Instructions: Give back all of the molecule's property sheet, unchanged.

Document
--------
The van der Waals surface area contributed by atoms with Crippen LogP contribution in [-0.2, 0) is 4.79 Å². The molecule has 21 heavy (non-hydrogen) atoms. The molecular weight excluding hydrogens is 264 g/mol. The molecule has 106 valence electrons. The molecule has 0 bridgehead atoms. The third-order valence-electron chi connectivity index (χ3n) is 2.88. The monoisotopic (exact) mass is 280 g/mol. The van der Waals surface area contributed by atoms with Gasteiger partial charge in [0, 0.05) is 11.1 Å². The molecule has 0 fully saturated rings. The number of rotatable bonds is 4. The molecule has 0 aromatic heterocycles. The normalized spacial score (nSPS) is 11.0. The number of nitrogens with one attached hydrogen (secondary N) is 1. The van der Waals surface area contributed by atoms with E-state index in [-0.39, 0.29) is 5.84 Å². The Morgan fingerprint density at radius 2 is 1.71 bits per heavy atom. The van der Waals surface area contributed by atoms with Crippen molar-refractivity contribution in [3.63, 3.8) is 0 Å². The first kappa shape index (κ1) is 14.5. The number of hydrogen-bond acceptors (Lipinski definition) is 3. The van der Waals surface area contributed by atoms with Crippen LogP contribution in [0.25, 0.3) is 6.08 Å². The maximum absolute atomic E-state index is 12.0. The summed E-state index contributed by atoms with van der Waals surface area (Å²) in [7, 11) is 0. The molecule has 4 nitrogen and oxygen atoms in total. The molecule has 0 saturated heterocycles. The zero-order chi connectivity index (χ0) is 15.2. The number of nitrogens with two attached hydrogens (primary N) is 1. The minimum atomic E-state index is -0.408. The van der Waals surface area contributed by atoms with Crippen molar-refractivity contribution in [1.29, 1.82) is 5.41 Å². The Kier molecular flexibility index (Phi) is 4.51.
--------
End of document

The van der Waals surface area contributed by atoms with Crippen LogP contribution in [-0.2, 0) is 4.79 Å². The molecule has 21 heavy (non-hydrogen) atoms. The molecular weight excluding hydrogens is 264 g/mol. The molecule has 106 valence electrons. The molecule has 0 bridgehead atoms. The third-order valence-electron chi connectivity index (χ3n) is 2.88. The monoisotopic (exact) mass is 280 g/mol. The van der Waals surface area contributed by atoms with Gasteiger partial charge in [0, 0.05) is 11.1 Å². The molecule has 0 fully saturated rings. The number of rotatable bonds is 4. The molecule has 0 aromatic heterocycles. The normalized spacial score (nSPS) is 11.0. The number of nitrogens with one attached hydrogen (secondary N) is 1. The van der Waals surface area contributed by atoms with E-state index in [-0.39, 0.29) is 5.84 Å². The Morgan fingerprint density at radius 2 is 1.71 bits per heavy atom. The van der Waals surface area contributed by atoms with Crippen molar-refractivity contribution in [3.63, 3.8) is 0 Å². The first kappa shape index (κ1) is 14.5. The number of hydrogen-bond acceptors (Lipinski definition) is 3. The van der Waals surface area contributed by atoms with Crippen LogP contribution in [0.25, 0.3) is 6.08 Å². The maximum absolute atomic E-state index is 12.0. The summed E-state index contributed by atoms with van der Waals surface area (Å²) in [7, 11) is 0. The molecule has 4 nitrogen and oxygen atoms in total. The molecule has 0 saturated heterocycles. The zero-order chi connectivity index (χ0) is 15.2. The number of nitrogens with two attached hydrogens (primary N) is 1. The minimum atomic E-state index is -0.408. The van der Waals surface area contributed by atoms with Crippen molar-refractivity contribution in [1.29, 1.82) is 5.41 Å². The Kier molecular flexibility index (Phi) is 4.51.